to fall back.  During three hours the
battle raged, the American detachment lost
eleven killed and fifty-four wounded. About
dusk Major Graves was sent by Colonel
Lewis to strop the pursuit of the enemy, and
direct the officers commanding the right
and center, who had been hotly engaged in
the conflict, and had killed many of the
enemy, to return to Frenchtown, bearing
the killed for interment. and the wounded
for treatment. Nothing of importance oc-
curred until the morning of the 20th, when
General Winchester,'with a command of 200
men, under Colonel Wells, reached French-
town.   Wells'   command    was   ordered
to encamp on    tne right of   tne  de-
tachment,   who     fought   the    battle
of the 18th, and to fortify. The spies
were out continually, and brought word on
the 21st that the enemy were advancing In
considerable force to make battle. On the
21st morning Wells asked leave to return to
the camrp, which he bad recently left, for
his baggage. General Winchester declined
giving leave, informing Wells that we would
certainly and very soon be attacked. In the
afternoon Wells again applied for leave to
return for his bargage. General Winchester
again replied, "The spies bring intelligenee
that the enemv have reached Stony Ureek,
five miles from here. If you are disposed to
leave your command in the immediate vicin-
itv of the enemy, when a battle is certain,
you can go." Wells left and went back.
  OD the 22d, just as the reveille was arous-
iDg the troops, (about daybreak,) the first
gun was fired. Major Graves had been up
some hours, and had gone to the several
companies of his battalion, and roused them.
Upon the firing ot the first gun he imme-
diately left his quarters and ordered his men
to stand to their arms. Very many bombs
were discharged by the enemy, doing, how-
ever, very little execution, most of them
bursting in the air, and the fighting became
general alone the line, the artillery of the
enemv being directed mainly to the right of
our lines, where Wells' command had no
protection but a common rail fence, four or
five rails high. Several of the Americans
on that part of the line were killed, and their
fence knocked down by the cannon balls,
when General Winchester ordered the right
to fall back a few steps, and reform on the
bank of the river, where they would have
been protected from the enemy's guns.
Unfortunately, however, that part of the
line commenced retreatinz, and reaching
Hull's old trace along the lane, on either
side of which the grass was so high as to
conceal the Indians. At this time, Colonels
Lewis and Allen, with a view of rallying the
retreating party, took 100 men from
the stockade and endeavored to arrest their

flight. Very many were killed and wounded,
and others made prisoners, among the former
Colonel Allen, Captains Simson, Price, Ed-
mundison, Mead, Dr. Irwin, Montgomery,
Davis, McLlvain and Patrick, and of the
latter, General Winchester, Colonel Lewis,
Major Overton, etc. The firing was still
kept up by the enemy on those within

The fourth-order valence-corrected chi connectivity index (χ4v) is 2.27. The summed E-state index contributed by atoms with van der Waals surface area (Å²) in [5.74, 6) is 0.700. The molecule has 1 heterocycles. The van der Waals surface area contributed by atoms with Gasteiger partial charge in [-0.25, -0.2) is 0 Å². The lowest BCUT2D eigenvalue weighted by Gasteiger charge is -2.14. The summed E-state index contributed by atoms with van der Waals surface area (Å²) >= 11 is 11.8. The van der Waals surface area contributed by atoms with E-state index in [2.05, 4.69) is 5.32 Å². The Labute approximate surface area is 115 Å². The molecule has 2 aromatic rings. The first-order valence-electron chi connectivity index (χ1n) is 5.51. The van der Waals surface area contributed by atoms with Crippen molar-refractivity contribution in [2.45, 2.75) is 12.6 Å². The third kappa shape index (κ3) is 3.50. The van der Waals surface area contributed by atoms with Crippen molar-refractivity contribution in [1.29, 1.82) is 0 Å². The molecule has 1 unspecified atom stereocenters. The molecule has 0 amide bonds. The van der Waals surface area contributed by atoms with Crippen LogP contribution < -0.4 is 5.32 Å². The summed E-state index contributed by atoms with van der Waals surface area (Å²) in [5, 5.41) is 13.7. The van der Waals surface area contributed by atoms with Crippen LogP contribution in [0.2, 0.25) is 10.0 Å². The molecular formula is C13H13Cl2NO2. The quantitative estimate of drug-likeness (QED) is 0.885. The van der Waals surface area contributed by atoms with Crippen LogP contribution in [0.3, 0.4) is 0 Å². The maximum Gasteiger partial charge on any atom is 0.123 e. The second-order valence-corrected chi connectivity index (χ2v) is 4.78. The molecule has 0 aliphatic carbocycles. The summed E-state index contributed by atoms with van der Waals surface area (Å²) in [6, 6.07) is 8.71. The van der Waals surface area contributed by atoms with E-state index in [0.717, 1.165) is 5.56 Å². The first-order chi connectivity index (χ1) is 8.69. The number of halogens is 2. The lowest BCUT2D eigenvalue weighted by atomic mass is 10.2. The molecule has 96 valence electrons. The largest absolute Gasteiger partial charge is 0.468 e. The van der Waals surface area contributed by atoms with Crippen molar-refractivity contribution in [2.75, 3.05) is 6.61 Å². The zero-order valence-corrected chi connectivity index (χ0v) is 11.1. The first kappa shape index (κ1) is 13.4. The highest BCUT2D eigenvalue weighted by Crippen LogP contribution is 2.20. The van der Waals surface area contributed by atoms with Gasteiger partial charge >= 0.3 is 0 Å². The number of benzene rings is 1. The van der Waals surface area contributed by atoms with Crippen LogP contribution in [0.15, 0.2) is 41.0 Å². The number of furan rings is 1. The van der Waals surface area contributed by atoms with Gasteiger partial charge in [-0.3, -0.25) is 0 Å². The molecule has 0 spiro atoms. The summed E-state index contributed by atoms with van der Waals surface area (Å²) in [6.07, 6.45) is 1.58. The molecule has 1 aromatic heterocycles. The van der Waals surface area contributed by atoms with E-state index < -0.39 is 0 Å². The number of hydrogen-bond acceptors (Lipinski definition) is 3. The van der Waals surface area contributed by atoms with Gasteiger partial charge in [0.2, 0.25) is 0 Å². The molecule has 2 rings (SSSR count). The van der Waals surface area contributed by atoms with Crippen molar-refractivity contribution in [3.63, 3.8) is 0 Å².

the pickets and returned with deadly
effect.  The   Indians,  after  the  re-
treat of the right wing.    got around
in the rear of the picketing, under the bank,
and on the same side of the the river, where
the battle was raging, and killed and
wounded several of our men. It is believed
that the entire number of    killed and
wounded within the pickets did not exceed
one dozen, and the writer doubts very much
whether, if the reinforcements had not come,
those who fought the first battle, although
their number had been depleted by sixty
five, would not have held their ground, at
least until reinforcements could have come to
their relief. Indeed, it was very evident the
British very much feared a reinforcement,
from their hurry in removing the prisoners
! they bad taken, from the south to the west
of the battle ground, and in the direction of
Fort Malden, from which they sent a flag,
i accompanied by Dr. Overton, aid to General
Winchester, demanding the surrender of the
detachment, informing they had Generals
Winchester and Lewis, and in the event of
refusal to surrender, would not restrain their
Indians. Major Graves being wounded,
Major Madison was now left in command,
who, when the summons to surrender came,
repaired to the room in which Major Graves
and several other wounded officers were, to
consult with them as to the propriety of sur-
rendering. It is proper here to state that
our ammunition was nearly exhausted. It
was finally determined to surrender, requir-
ing of the enemy a solemn pledge for the
security of the wounded. If this was not
unhesitatingly given, determined to fight
it out, but oh, the scene which now took
place! The mortification at the thought of
surrendering the Spartan band who had
fought like heroes, the tears shed, the
wringing of hands, the swelling of hearts,
indeed, the  scene beggars description.
i Life seemed valueless. Our Madison replied
to the summons, in substance. '-We will
not surrender without a guarantee for tne
safetv of the wounded and the return of
side arms to the officers.," (We did not in-
tend to be dishonored.) The British offi-
cer haughtily responded: "Do you, sir,
claim the right to dictate what terms I am
to offer" Major Madison replied: "No,
but I intend to be understood as regards the
i orily terms on which we will agree to sur-
I render." Captain William Elliott, who had